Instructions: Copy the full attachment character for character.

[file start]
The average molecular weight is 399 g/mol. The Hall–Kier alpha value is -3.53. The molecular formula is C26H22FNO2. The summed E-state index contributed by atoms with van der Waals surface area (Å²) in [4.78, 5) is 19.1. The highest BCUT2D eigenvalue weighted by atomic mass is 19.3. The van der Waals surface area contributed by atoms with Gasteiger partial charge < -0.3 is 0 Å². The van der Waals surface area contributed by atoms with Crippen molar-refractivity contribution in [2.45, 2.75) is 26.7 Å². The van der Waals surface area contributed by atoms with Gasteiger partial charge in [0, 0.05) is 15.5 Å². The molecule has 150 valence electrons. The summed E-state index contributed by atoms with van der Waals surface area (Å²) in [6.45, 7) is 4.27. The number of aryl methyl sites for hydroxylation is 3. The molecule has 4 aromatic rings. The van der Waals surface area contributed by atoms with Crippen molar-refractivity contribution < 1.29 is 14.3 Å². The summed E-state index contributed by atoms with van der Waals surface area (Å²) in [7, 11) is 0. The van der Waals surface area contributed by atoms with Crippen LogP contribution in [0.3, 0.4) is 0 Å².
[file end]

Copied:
The average molecular weight is 399 g/mol. The Hall–Kier alpha value is -3.53. The molecular formula is C26H22FNO2. The summed E-state index contributed by atoms with van der Waals surface area (Å²) in [4.78, 5) is 19.1. The highest BCUT2D eigenvalue weighted by atomic mass is 19.3. The van der Waals surface area contributed by atoms with Gasteiger partial charge < -0.3 is 0 Å². The van der Waals surface area contributed by atoms with Crippen molar-refractivity contribution in [2.45, 2.75) is 26.7 Å². The van der Waals surface area contributed by atoms with Gasteiger partial charge in [0, 0.05) is 15.5 Å². The molecule has 150 valence electrons. The summed E-state index contributed by atoms with van der Waals surface area (Å²) in [6.45, 7) is 4.27. The number of aryl methyl sites for hydroxylation is 3. The molecule has 4 aromatic rings. The van der Waals surface area contributed by atoms with Crippen molar-refractivity contribution < 1.29 is 14.3 Å². The summed E-state index contributed by atoms with van der Waals surface area (Å²) in [7, 11) is 0. The van der Waals surface area contributed by atoms with Crippen LogP contribution in [0.3, 0.4) is 0 Å².